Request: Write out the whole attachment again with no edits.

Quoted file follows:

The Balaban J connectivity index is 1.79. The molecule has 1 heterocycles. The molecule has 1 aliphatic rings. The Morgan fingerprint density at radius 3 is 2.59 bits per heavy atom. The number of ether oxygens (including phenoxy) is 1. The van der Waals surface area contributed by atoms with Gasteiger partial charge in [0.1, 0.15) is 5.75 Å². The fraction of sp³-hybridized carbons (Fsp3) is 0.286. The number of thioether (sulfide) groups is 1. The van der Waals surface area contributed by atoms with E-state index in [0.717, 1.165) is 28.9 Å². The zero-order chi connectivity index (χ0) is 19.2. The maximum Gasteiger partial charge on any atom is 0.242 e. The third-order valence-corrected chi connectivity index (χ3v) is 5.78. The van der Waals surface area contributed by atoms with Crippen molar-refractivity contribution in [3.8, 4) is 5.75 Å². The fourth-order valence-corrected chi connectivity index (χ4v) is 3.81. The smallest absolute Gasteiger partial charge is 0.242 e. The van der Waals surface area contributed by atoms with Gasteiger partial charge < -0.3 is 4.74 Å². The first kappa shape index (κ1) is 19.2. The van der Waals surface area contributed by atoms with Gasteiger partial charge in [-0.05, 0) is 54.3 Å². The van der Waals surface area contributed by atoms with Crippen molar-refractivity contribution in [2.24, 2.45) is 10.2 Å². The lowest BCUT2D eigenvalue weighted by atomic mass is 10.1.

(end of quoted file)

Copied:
The Balaban J connectivity index is 1.79. The molecule has 1 heterocycles. The molecule has 1 aliphatic rings. The Morgan fingerprint density at radius 3 is 2.59 bits per heavy atom. The number of ether oxygens (including phenoxy) is 1. The van der Waals surface area contributed by atoms with Gasteiger partial charge in [0.1, 0.15) is 5.75 Å². The fraction of sp³-hybridized carbons (Fsp3) is 0.286. The number of thioether (sulfide) groups is 1. The van der Waals surface area contributed by atoms with E-state index in [0.717, 1.165) is 28.9 Å². The zero-order chi connectivity index (χ0) is 19.2. The maximum Gasteiger partial charge on any atom is 0.242 e. The third-order valence-corrected chi connectivity index (χ3v) is 5.78. The van der Waals surface area contributed by atoms with Crippen molar-refractivity contribution in [3.8, 4) is 5.75 Å². The fourth-order valence-corrected chi connectivity index (χ4v) is 3.81. The smallest absolute Gasteiger partial charge is 0.242 e. The van der Waals surface area contributed by atoms with Gasteiger partial charge < -0.3 is 4.74 Å². The first kappa shape index (κ1) is 19.2. The van der Waals surface area contributed by atoms with Gasteiger partial charge in [-0.05, 0) is 54.3 Å². The van der Waals surface area contributed by atoms with Crippen molar-refractivity contribution in [2.24, 2.45) is 10.2 Å². The lowest BCUT2D eigenvalue weighted by atomic mass is 10.1.